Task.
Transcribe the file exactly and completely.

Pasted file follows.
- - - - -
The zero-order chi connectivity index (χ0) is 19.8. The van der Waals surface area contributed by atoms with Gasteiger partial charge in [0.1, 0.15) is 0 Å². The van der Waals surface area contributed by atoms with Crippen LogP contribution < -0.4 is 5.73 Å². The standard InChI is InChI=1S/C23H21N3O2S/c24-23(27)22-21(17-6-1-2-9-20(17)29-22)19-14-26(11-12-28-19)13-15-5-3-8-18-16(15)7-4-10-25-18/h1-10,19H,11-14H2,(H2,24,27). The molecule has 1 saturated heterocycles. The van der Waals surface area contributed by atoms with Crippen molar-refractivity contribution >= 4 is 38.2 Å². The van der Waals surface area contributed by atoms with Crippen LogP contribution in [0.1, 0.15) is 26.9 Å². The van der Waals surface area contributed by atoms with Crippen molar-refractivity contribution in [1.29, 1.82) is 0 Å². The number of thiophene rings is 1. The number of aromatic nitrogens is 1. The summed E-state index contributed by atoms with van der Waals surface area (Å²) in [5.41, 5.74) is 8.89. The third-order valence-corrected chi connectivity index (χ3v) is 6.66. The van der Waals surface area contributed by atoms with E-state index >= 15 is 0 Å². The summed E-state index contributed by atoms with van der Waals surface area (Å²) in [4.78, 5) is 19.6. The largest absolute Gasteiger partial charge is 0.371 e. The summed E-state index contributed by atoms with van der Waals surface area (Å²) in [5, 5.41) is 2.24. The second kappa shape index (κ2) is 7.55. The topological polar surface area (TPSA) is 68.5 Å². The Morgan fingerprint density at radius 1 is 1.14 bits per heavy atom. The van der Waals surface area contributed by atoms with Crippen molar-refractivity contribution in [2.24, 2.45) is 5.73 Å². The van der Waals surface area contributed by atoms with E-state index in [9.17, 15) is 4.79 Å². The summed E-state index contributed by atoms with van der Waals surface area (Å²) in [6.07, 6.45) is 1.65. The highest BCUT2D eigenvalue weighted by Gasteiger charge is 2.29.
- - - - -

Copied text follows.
The zero-order chi connectivity index (χ0) is 19.8. The van der Waals surface area contributed by atoms with Gasteiger partial charge in [0.1, 0.15) is 0 Å². The van der Waals surface area contributed by atoms with Crippen LogP contribution < -0.4 is 5.73 Å². The standard InChI is InChI=1S/C23H21N3O2S/c24-23(27)22-21(17-6-1-2-9-20(17)29-22)19-14-26(11-12-28-19)13-15-5-3-8-18-16(15)7-4-10-25-18/h1-10,19H,11-14H2,(H2,24,27). The molecule has 1 saturated heterocycles. The van der Waals surface area contributed by atoms with Crippen molar-refractivity contribution >= 4 is 38.2 Å². The van der Waals surface area contributed by atoms with Crippen LogP contribution in [0.1, 0.15) is 26.9 Å². The van der Waals surface area contributed by atoms with Crippen molar-refractivity contribution in [1.29, 1.82) is 0 Å². The number of thiophene rings is 1. The number of aromatic nitrogens is 1. The summed E-state index contributed by atoms with van der Waals surface area (Å²) in [5.41, 5.74) is 8.89. The third-order valence-corrected chi connectivity index (χ3v) is 6.66. The van der Waals surface area contributed by atoms with E-state index >= 15 is 0 Å². The summed E-state index contributed by atoms with van der Waals surface area (Å²) in [4.78, 5) is 19.6. The largest absolute Gasteiger partial charge is 0.371 e. The summed E-state index contributed by atoms with van der Waals surface area (Å²) in [5, 5.41) is 2.24. The second kappa shape index (κ2) is 7.55. The topological polar surface area (TPSA) is 68.5 Å². The Morgan fingerprint density at radius 1 is 1.14 bits per heavy atom. The van der Waals surface area contributed by atoms with Crippen molar-refractivity contribution in [2.24, 2.45) is 5.73 Å². The van der Waals surface area contributed by atoms with E-state index in [9.17, 15) is 4.79 Å². The summed E-state index contributed by atoms with van der Waals surface area (Å²) in [6.07, 6.45) is 1.65. The highest BCUT2D eigenvalue weighted by Gasteiger charge is 2.29.